Greenpeace China recently trumpeted to the world that it had discovered within China’s rice mountain, (what colossal dimensions that must be!) grains of genetically modified rice. We can only imagine the dedication and patience required to research, confirm and expose this issue, which causes considerable alarm to many, not least in terms of possible health and ecological impacts. No doubt Greenpeace have been congratulated for bringing to light this development, affecting as it does the staple diet of countless millions of Chinese people, clearly the organization has the welfare of China’s people and its ecology at its heart, right?
Unfortunately the picture is not so straightforward, yes Greenpeace campaigners have been wading through endless samples of rice to identify and report on the claimed dangers of genetically modified food, posed by the presence of modified rice in China, yet the same organization does not seem to apply the same energy, commitment and resolve into exposing and reporting upon China’s more tangible and present hazards. Exemplified most disturbingly by its nuclear pollution, which has contaminated considerable areas across China, and occupied lands such as Tibet and East Turkestan.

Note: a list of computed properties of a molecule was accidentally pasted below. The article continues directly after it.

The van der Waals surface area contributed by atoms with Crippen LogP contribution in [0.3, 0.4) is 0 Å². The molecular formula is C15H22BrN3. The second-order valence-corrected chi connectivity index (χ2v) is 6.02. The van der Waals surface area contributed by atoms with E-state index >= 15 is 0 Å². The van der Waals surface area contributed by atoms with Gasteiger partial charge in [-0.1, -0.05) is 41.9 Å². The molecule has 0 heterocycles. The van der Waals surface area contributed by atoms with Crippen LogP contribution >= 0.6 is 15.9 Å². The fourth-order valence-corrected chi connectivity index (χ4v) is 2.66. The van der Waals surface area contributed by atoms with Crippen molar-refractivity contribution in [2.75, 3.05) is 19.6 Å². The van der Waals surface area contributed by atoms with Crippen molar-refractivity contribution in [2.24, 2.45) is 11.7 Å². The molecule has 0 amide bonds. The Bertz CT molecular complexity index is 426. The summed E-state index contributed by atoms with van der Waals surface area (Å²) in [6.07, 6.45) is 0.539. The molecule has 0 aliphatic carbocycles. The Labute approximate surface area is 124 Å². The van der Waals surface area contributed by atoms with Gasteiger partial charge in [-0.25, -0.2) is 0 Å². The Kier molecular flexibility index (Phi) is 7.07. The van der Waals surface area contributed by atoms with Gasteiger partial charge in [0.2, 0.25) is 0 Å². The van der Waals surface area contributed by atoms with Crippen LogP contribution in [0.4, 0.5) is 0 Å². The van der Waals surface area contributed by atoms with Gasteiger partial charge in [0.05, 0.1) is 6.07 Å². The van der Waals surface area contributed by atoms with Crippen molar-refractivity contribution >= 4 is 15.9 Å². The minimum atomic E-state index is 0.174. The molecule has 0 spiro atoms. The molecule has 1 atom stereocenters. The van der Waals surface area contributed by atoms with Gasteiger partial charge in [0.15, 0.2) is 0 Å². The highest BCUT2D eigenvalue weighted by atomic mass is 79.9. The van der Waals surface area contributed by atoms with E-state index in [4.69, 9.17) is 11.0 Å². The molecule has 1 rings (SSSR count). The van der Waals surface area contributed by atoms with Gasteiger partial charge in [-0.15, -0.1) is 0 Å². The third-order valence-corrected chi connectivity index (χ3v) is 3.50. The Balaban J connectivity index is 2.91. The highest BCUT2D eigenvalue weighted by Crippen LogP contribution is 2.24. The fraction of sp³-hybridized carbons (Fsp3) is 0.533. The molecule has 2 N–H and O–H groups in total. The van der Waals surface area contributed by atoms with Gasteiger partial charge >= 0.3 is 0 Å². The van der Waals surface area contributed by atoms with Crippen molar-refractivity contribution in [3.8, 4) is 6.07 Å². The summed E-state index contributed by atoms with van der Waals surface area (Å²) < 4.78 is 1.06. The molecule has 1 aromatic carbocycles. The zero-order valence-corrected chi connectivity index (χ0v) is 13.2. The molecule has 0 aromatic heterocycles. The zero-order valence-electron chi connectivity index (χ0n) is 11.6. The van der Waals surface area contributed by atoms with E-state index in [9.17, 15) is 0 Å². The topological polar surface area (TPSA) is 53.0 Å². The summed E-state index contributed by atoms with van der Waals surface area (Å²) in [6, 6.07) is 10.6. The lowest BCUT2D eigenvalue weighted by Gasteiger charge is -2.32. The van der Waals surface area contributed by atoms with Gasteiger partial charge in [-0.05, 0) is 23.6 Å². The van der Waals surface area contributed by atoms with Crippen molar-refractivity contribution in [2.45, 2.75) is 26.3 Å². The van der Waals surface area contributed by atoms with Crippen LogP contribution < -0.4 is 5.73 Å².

On this issue Greenpeace is worryingly silent and has been for many years, despite being all too aware of the nuclear poisoning of those lands and the environmental and health impacts, which has polluted forever once fertile and productive soils, along with major river systems. Nor it appears has it opposed or criticised China’s uranium mining, which has resulted in various cancers and associated illnesses among Tibetans in Amdo and Kham (Eastern Tibet). Moreover the lands of East Turkestan have been transformed into a radioactive wasteland with high instances of congenital birth defects and widespread nuclear pollution, through China’s weapons testing, and also the dumping of radioactive waste from its nuclear industry. Still Greenpeace maintains a silence. It would seem the potential environmental and health questions of genetically modified food, as applying to China’s rice supply, is of far more importance (and less politically sensitive no doubt) than the ongoing nuclear poisoning of Tibetan, Uyghur and Chinese peoples.
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